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Honda Accord Euro 2008 review

Latest Honda Accord Euro is a solid evolution of the original successful shape.

Honda's Accord Euro lives up even more to its name in its new format than previously. It’s very much aimed at the European driver who loves to get the best from their car, both in terms of sheer driving enjoyment and economy of fuel consumption. Considering that fuel costs close to twice as much as in Australia the latter hardly comes as a surprise.

But let's look at the enjoyment component of the equation before getting involved in the more mundane topic of reducing fuel usage

The Euro’s style is sharp and purposeful and a solid evolution of the shape of the previous successful model. The body is noticeably wider than before and has been lowered slightly to give it even more stability on the road as well as to add to the sportiness of the image.

There's also a significantly wider wheel track to further improve stability and handling, which were already good in the original Euro. It has sharp steering and can grip roads at speeds well above those normally used by most drivers.

Ride comfort is good on Aussie backroads and there's less tyre noise through the suspension on coarse-chip surfaces than in many other cars aimed at the European market.

There are automatic electric windows on all four doors, and cruise control. There are automatic electric windows on all four doors, and cruise control.

The extra width is particularly noticeable inside, with the sort of elbow room you normally only get in a large family car. The seats are closer to the floor to give decent headroom under the lowered roof. However, there's less space under the topline models’ roofs due to the fitment of a sunroof. Try for yourself as part of your road testing, but most will find the overhead space is fine.

Rear seat legroom may prove marginal for adults if the front seats are set a long way back by tall occupants in the front. Which is only likely to be a hassle if those in the front seats aren't willing to compromise.

Engine power from the four-cylinder 2.4-litre Honda unit is 147 kilowatts, 200 horsepower. The torque peak is relatively high at 4500 rpm, but there's decent pulling power at all revs over 2000. It’s happy to work its way at steady revs from 1500 in the interests of minimising fuel use and carbon dioxide output, but you have to change down a gear, sometimes two, if you want to get the engine back into the fat part of the torque band. 

Fortunately this is not a hassle. Our test car had a lovely slick six-speed manual which is a real delight to use, particularly when you remember that this sporty sedan is driven by the front wheels.

There's also the option of a five-speed automatic with manual overrides should you be doing a lot of heavy-duty traffic commuting. But may we suggest you try the European way of doing things and at least test drive the manual before plumping for the automatic transmission. You may find this putting a spark back into your driving life, with an accompanying smile on your face.

Australia is one of very few countries in the world into which both versions of the car are imported as our drivers have marked differences from one another in their tastes. Australia is one of very few countries in the world into which both versions of the car are imported as our drivers have marked differences from one another in their tastes.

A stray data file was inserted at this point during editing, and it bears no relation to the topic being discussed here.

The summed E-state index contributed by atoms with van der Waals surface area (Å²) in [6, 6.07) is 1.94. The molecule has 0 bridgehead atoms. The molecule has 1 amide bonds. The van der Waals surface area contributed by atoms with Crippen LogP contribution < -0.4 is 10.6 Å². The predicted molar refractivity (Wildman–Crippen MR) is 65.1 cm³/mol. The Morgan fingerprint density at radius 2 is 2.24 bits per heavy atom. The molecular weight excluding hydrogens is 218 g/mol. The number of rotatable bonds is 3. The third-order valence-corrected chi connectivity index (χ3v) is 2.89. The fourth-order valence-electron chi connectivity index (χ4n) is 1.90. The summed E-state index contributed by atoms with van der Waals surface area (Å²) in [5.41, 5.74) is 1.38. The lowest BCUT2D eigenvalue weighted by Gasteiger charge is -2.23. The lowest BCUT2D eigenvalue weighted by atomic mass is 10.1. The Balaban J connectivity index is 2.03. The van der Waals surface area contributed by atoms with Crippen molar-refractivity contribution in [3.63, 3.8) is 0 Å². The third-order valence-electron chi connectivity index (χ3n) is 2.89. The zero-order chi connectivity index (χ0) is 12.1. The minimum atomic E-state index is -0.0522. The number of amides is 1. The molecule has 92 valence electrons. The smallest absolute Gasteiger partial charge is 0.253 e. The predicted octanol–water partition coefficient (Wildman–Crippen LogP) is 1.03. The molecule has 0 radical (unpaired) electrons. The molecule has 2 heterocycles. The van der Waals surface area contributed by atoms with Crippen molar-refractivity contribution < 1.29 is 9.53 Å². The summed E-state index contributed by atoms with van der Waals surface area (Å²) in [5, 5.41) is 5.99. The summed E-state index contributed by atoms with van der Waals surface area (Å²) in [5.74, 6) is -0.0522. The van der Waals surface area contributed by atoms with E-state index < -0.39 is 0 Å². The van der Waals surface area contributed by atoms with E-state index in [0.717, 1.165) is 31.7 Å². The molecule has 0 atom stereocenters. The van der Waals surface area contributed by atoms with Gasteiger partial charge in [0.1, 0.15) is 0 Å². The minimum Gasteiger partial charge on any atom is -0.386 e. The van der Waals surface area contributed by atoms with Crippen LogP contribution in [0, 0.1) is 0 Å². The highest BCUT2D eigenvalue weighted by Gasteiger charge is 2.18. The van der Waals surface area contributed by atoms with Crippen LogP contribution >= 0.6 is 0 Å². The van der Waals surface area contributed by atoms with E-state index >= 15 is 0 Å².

Fuel consumption on our test Accord Euro was typically about seven to eight litres per hundred kilometres on motorways and level country roads. This rose to a still reasonable nine to ten litres per hundred in the suburbs. Expect an automatic Accord Euro to use about five to seven per cent more petrol than a manual.

The new Accord Euro starts at a very reasonable $32,990. Even that lower cost model has 17-inch alloy wheels, a premium sound system, cooled glovebox and centre-console stowage area which is also connected to the air conditioning system to keep the temperature down. There are automatic electric windows on all four doors, and cruise control. On the safety front it gets ABS, ESP and six airbags.

The Accord Luxury gets larger alloys, at 18 inches, a sunroof, leather trim, heated front seats and automatic lights and wipers.

Finally, the Accord Euro Luxury Navi. As the name suggests it has satellite navigation, the screen is also connected to a reversing camera and there's built in wiring for Bluetooth connections.

These days the Honda Accord is sold in Australia in two quite different variants, one for the European market, the other for the USA, with a larger body, the option of four or six-cylinder engines, and a slightly softer ride than the Euro. Australia is one of very few countries in the world into which both versions of the car are imported as our drivers have marked differences from one another in their tastes.

Model Range

Accord Euro 2.4-litre four-door sedan: $32,990 (manual), $34,990 (automatic)
Accord Euro Luxury 2.4-litre four-door sedan: $39,990 (manual), $41,990 (automatic)
Accord Euro Luxury Navi 2.4-litre four-door sedan: $42,990 (manual), $44,990 (automatic

Pricing guides

$9,950
Based on 51 cars listed for sale in the last 6 months
Lowest Price
$4,990
Highest Price
$14,995

Range and Specs

VehicleSpecsPrice*
Euro 2.4L, PULP, 5 SP SEQ AUTO $5,300 – 8,140 2008 Honda Accord Euro 2008 Euro Pricing and Specs
Luxury 2.4L, PULP, 6 SP MAN $6,000 – 9,350 2008 Honda Accord Euro 2008 Luxury Pricing and Specs
Luxury Navi 2.4L, PULP, 6 SP MAN $7,200 – 11,220 2008 Honda Accord Euro 2008 Luxury Navi Pricing and Specs
Tourer 2.4L, PULP, 6 SP MAN $5,600 – 8,690 2008 Honda Accord Euro 2008 Tourer Pricing and Specs
Pricing Guide

$4,990

Lowest price, based on 41 car listings in the last 6 months

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